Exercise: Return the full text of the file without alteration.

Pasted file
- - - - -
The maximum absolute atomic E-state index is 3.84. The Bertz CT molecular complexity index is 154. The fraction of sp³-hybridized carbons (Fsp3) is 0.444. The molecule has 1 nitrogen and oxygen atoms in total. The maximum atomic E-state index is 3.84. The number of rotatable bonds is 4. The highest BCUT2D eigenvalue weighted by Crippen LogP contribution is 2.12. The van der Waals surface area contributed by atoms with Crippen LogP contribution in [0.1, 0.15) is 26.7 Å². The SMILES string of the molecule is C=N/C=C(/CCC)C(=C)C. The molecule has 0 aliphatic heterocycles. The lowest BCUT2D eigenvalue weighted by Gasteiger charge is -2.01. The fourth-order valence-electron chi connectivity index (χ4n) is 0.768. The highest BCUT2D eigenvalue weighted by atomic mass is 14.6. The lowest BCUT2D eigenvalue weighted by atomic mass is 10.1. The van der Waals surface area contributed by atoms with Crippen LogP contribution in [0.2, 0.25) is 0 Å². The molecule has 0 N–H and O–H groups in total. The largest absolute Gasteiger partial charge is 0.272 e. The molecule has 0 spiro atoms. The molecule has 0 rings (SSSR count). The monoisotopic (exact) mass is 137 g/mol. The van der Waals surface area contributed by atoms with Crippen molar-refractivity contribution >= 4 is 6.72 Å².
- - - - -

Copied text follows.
The maximum absolute atomic E-state index is 3.84. The Bertz CT molecular complexity index is 154. The fraction of sp³-hybridized carbons (Fsp3) is 0.444. The molecule has 1 nitrogen and oxygen atoms in total. The maximum atomic E-state index is 3.84. The number of rotatable bonds is 4. The highest BCUT2D eigenvalue weighted by Crippen LogP contribution is 2.12. The van der Waals surface area contributed by atoms with Crippen LogP contribution in [0.1, 0.15) is 26.7 Å². The SMILES string of the molecule is C=N/C=C(/CCC)C(=C)C. The molecule has 0 aliphatic heterocycles. The lowest BCUT2D eigenvalue weighted by Gasteiger charge is -2.01. The fourth-order valence-electron chi connectivity index (χ4n) is 0.768. The highest BCUT2D eigenvalue weighted by atomic mass is 14.6. The lowest BCUT2D eigenvalue weighted by atomic mass is 10.1. The van der Waals surface area contributed by atoms with Crippen LogP contribution in [0.2, 0.25) is 0 Å². The molecule has 0 N–H and O–H groups in total. The largest absolute Gasteiger partial charge is 0.272 e. The molecule has 0 spiro atoms. The molecule has 0 rings (SSSR count). The monoisotopic (exact) mass is 137 g/mol. The van der Waals surface area contributed by atoms with Crippen molar-refractivity contribution >= 4 is 6.72 Å².